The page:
~hen more than one frequency is applied such as when using ~riple ou~pu~ signal generator 11 in the system, - psychological states of the severai frequencies will be experienced.

i ~5752~

The present invention is used to induce different psychological statcs but due to the appara~us of ~his invention such states can be reached more quickly and with less current, thus reducing the danger from such currents to the subject.
The present invention has numerous practical applications dependent on attainment of these psyehological states and controlled maintaining of such a state.
The subject first performs an act or is subjected to evoked response system 15. Such evoked response could include listening to certain sounds, seeing certain pictures, stimulation of the skin, subjection to a particular environ~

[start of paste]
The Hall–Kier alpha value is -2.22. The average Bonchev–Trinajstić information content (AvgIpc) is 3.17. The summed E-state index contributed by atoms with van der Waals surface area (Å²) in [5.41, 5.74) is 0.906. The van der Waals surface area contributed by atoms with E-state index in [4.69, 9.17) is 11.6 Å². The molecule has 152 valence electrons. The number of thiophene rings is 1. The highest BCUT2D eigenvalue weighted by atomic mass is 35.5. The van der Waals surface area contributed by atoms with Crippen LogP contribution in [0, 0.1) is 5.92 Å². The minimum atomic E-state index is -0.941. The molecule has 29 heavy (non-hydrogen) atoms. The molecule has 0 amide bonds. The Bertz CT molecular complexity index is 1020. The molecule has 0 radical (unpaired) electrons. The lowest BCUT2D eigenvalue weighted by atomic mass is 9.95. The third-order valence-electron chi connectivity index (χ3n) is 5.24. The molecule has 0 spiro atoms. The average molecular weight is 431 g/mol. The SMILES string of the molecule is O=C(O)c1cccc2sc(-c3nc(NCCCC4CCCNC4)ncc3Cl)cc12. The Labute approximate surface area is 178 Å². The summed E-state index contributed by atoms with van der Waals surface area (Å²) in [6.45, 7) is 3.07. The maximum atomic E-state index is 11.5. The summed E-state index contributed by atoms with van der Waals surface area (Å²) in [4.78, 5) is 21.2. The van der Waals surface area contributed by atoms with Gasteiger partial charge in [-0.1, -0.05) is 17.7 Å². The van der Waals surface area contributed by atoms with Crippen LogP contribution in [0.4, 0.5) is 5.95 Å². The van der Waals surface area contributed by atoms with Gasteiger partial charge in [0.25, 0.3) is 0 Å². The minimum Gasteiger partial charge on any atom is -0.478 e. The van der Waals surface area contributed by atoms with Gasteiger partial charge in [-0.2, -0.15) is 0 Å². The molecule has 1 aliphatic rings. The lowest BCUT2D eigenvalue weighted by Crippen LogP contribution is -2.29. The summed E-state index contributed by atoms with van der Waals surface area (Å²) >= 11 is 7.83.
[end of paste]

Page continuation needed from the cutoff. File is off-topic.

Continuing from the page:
ment, or taking o~ a drug, such as by an addict. The monitoring system 17 receives electro-physiological parameters monitored~from the subject and feeds this information to computer 13. Using this in~ormation~ the electrical para-meters of stimulation by the signal generator electrical stimulator apparatus lO to electrically mimick the effects of the evoked response system in the subject can be determined.
Computer 13 can be connected to control stlmulation apparatus 10 to vary in accordance with maintaining a particular state based on information being received from monitoring system 17.
An important aspect of such a system is that by cutaneous electrical stimulation to produce particular psychological states, the need of the original evoked response system may be then eliminated and the subject may then be subjected or brought to the desired psychological state 1 1$75~